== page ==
Author Topic: Dmitri's Dacha  (Read 242022 times)

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Online k a rl h e nn i ng

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  • Et quid amabo nisi quod ænigma est?
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Re: Dmitri's Dacha
« Reply #1940 on: Today at 11:13:28 AM »
I was both foolishly dismissive and underexposed to Shosty's music as a whole for many years; having listened to and found the Kammermusik too often histrionically morose, even morbid and tiresome. I listened only to the 4th symphony with any kind of ear and found that unsatisfactory as well...

I was deep into the writing of my own symphonies when I took a chance on the "Shostakovich Great Symphonies" compilation and once again not being wild about the 4th (and outright mortified by the 7th) I hit the 8th and everything changed; now HERE is a great symphony with so much to be gained upon repeated listenings! I went crazy reading up on and listening to it over and over again.

My next loves came in the form of #s 10, 11, 13, and 15. Those convinced me Shosty was undisputedly a truly great symphonist, at times capable of great feeling and supernaturally cool orchestration and counterpoint.

I soon after went cuckoo over Violin Concerto no 2, and am looking forward to trying out symphs 1, 2, 3, 6, 9, 12, and 14. I even went further nutso and bought the more recent Petrenko recordings, and am waiting on a Barshai cycle as we speak.

I wonder if I was meant to discover this great composer right at this point in time; a horrible last five years had left me uninspired and full of depression and angst. Shostakovich helped me out of that.

Completely delighted to read this!
Karl Henning, Ph.D.
Composer & Clarinetist
Boston MA
http://www.karlhenning.com/
[Matisse] was interested neither in fending off opposition,
nor in competing for the favor of wayward friends.
His only competition was with himself. — Françoise Gilot

Offline SymphonicAddict

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Re: Dmitri's Dacha
« Reply #1941 on: Today at 03:53:33 PM »
I was both foolishly dismissive and underexposed to Shosty's music as a whole for many years; having listened to and found the Kammermusik too often histrionically morose, even morbid and tiresome. I listened only to the 4th symphony with any kind of ear and found that unsatisfactory as well...

I was deep into the writing of my own symphonies when I took a chance on the "Shostakovich Great Symphonies" compilation and once again not being wild about the 4th (and outright mortified by the 7th) I hit the 8th and everything changed; now HERE is a great symphony with so much to be gained upon repeated listenings! I went crazy reading up on and listening to it over and over again.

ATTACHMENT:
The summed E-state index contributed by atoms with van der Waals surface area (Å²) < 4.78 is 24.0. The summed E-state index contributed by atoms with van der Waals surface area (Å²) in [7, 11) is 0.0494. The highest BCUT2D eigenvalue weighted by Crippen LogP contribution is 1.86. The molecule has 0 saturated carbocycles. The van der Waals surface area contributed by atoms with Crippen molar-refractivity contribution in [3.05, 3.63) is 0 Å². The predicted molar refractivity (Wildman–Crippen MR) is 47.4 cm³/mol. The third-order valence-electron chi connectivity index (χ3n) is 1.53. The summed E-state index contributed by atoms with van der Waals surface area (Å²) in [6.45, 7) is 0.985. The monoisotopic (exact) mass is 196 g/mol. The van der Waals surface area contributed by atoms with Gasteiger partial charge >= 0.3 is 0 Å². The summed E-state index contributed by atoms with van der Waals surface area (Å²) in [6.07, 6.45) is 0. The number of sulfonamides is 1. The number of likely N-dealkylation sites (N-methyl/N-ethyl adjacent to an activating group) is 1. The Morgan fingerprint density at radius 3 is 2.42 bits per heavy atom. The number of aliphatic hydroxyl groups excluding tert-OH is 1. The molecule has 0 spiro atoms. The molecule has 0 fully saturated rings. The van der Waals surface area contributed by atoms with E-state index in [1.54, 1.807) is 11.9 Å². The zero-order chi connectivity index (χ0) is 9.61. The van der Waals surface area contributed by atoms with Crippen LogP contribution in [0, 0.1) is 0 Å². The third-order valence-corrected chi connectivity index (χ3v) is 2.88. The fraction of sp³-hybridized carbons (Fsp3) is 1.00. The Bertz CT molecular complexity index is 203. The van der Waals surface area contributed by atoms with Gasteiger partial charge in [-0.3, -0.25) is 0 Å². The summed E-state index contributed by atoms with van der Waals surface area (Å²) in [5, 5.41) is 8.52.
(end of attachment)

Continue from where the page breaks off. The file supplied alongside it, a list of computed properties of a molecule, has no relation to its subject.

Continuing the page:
My next loves came in the form of #s 10, 11, 13, and 15. Those convinced me Shosty was undisputedly a truly great symphonist, at times capable of great feeling and supernaturally cool orchestration and counterpoint.

I soon after went cuckoo over Violin Concerto no 2, and am looking forward to trying out symphs 1, 2, 3, 6, 9, 12, and 14. I even went further nutso and bought the more recent Petrenko recordings, and am waiting on a Barshai cycle as we speak.

I wonder if I was meant to discover this great composer right at this point in time; a horrible last five years had left me uninspired and full of depression and angst. Shostakovich helped me out of that.

The 8th is a firm favorite of mine, too! In spite of its overwhelming bleakness and pessimism, it's consistently satisfying throughout, continuing the desolation found in the 4th Symphony (which I also adore), curiously in the same key, and it has one of the most brilliant Scherzos (3rd movement) I know in symphonies. The 12th has drawn my attention lately after I attended a concert of it. It's a blast! It shouldn't deserve the reputation it has. I find it thrilling and pensive in the quiet parts.

Online Andy D.

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Re: Dmitri's Dacha
« Reply #1942 on: Today at 05:18:33 PM »
The 8th is a firm favorite of mine, too! In spite of its overwhelming bleakness and pessimism, it's consistently satisfying throughout, continuing the desolation found in the 4th Symphony (which I also adore), curiously in the same key, and it has one of the most brilliant Scherzos (3rd movement) I know in symphonies. The 12th has drawn my attention lately after I attended a concert of it. It's a blast! It shouldn't deserve the reputation it has. I find it thrilling and pensive in the quiet parts.
Super post! The eighth was my gateway drug, and since I've been thrilled by 10, 11, 13, and 15. Really looking forward to the 12th now.